Paper for water
Two young girls organize a life-changing ministry, bringing clean water to more than 90 villages and cities.
January 6, 2016
It’s never too early to develop a heart for mission. Just ask Isabelle and Katherine Adams.
Four years ago, at the precocious ages of eight and five, they learned some painful realities about our world. Rather than attend school, many girls in developing countries spend time hauling water for their families. In dry seasons this entails lengthy roundtrips, multiple times per day. The very water they work so hard to retrieve is often unclean, causing the death of a child every 15 seconds.
“It was shocking—children my age unable to go to school or enjoy normal recreational activities,” Katherine says.
“We knew it wasn’t right. We knew we needed to help them,” says Isabelle.
The girls hatched a plan. Their father, Ken Adams, is a physician and son of a Presbyterian missionary. Half Japanese by ancestry, he had taught his daughters the centuries-old art of origami. The girls especially loved to fold ornaments at Christmas. Why not increase their production, sell the creations, then donate the money to clean water projects?
So often in life, it’s the simplest ideas that gain strength and momentum. The girls had their first “show” of ornaments at a Starbucks in their hometown of Dallas in 2011. They sold out, raising more than $700 the first night. This gave them energy to continue their efforts. Soon they raised more than $10,000, enough to sponsor the drilling of a well in Ethiopia.
A movement sprang up like fresh water. Family, friends, church members, and classmates all began to share their vision. They joined in making ornaments, sponsoring sales at mission fairs, and raising money for matching donations.
The girls call their effort Paper for Water.
Under the umbrella of Keiki International Foundation, a nonprofit they established, their primary function is to fund water wells in developing countries, increasing sanitation. But they also seek to empower youth both here and abroad to practice philanthropy and community organizing. This is about self-empowerment, they say, not just charity.
To date, Paper for Water has raised $675,000, funding more than 90 wells in Ghana, Liberia, Kenya, Mexico, Ethiopia, Uganda, Peru, Zimbabwe, and India. New projects are in the works. Paper for Water seeks to partner with other nonprofits, including Living Water International. And they have felt the strength of our Presbyterian system, joining hands with congregations in Grace Presbytery.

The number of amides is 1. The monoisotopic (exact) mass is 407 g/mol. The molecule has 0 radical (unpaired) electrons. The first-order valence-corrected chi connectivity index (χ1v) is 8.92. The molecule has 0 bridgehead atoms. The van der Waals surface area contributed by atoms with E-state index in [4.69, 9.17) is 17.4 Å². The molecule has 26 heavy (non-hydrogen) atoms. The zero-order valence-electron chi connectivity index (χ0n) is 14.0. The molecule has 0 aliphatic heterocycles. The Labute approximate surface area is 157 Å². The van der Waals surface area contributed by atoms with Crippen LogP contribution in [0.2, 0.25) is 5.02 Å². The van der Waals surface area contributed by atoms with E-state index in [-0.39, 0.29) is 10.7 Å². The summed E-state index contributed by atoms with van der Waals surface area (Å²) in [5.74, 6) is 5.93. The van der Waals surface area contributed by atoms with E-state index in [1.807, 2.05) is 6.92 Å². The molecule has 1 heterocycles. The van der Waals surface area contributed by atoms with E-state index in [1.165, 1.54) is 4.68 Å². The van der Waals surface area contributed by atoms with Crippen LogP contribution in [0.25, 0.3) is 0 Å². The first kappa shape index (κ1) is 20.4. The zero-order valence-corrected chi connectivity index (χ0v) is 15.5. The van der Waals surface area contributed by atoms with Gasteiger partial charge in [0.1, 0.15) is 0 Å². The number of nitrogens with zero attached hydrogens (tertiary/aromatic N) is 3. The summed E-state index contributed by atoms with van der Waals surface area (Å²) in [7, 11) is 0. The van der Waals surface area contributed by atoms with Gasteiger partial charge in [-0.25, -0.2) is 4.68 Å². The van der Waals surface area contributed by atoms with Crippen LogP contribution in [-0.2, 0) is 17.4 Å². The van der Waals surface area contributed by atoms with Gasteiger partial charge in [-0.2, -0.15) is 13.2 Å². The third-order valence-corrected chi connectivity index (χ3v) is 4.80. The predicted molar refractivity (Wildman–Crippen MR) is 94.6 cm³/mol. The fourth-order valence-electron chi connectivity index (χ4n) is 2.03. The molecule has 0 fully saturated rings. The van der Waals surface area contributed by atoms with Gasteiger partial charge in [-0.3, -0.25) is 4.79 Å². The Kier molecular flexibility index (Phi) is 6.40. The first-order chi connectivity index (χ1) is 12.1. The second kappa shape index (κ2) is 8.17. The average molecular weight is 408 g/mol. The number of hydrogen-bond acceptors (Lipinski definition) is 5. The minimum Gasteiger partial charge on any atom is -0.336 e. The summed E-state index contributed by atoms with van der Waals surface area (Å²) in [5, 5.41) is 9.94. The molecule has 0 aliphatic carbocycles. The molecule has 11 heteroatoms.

Along the way, the girls continue to deepen their knowledge. You cannot talk to them for long without hearing a stream of statistics.
With a tone that belies her years, Katherine says, “783 million people in our world lack access to clean water.”
Isabelle chimes in. “In sub-Saharan Africa, people waste 40 billion hours a year hauling water. . . . Think of it!”
The girls’ activism expands their horizons in other ways. In 2013 they visited India, touring villages, orphanages, and schools they have helped, hundreds of miles from New Delhi. They met US Ambassador Nancy Powell and a member of the Indian Parliament. The conditions they witnessed, especially in schools, left indelible impressions.
“They have dirt floors, metal roofs, no electricity or running water, not even desks,” says Isabelle. “But they are still so grateful to get an education.”
“They have so little, but are happy and content,” Katherine says, “We have so much, but are often discontent.”
This summer, the girls and their family visited the Navajo Reservation. They discovered not only the scarcity of water in arid New Mexico, but the difficulty in delivering it. Average water usage per person in the United States is 100 gallons a day; each Navajo family receives 100 gallons a month, traditionally delivered by truck. The nonprofit Dig Deep is sinking a new well. Paper for Water has joined them, raising money for family storage tanks.
Activism is shaping more than the minds of these sisters. It’s enlarging their spirits.
“We have learned,” says Katherine, “just how powerful prayer really is. If we will only trust, God will take care of everything.”
Isabelle adds, “Jesus was right. If you ask, it will be given to you. We just need to ask with a sincere heart.”
The girls have received many accolades. In 2014 they were inducted into the Caring Institute Hall of Fame, the same weekend as President Bill Clinton and Representative Gabby Giffords. They have been recognized by the UN Women’s New York City chapter, Chiapas International, and the Presbyterian Communities and Services Foundation. They also have appeared on television and radio, and a documentary film is in the works.
Understandably, Ken Adams is proud of his daughters. And the evolution of Paper for Water has been a lifetime experience.
“My faith has been bolstered and uplifted by this project,” he says. “The amazing things we see happening confirm that there is a loving and caring God.”
Krin Van Tatenhove is a PC(USA) teaching elder who lives and writes in San Antonio, writing regularly for Presbyterians Today.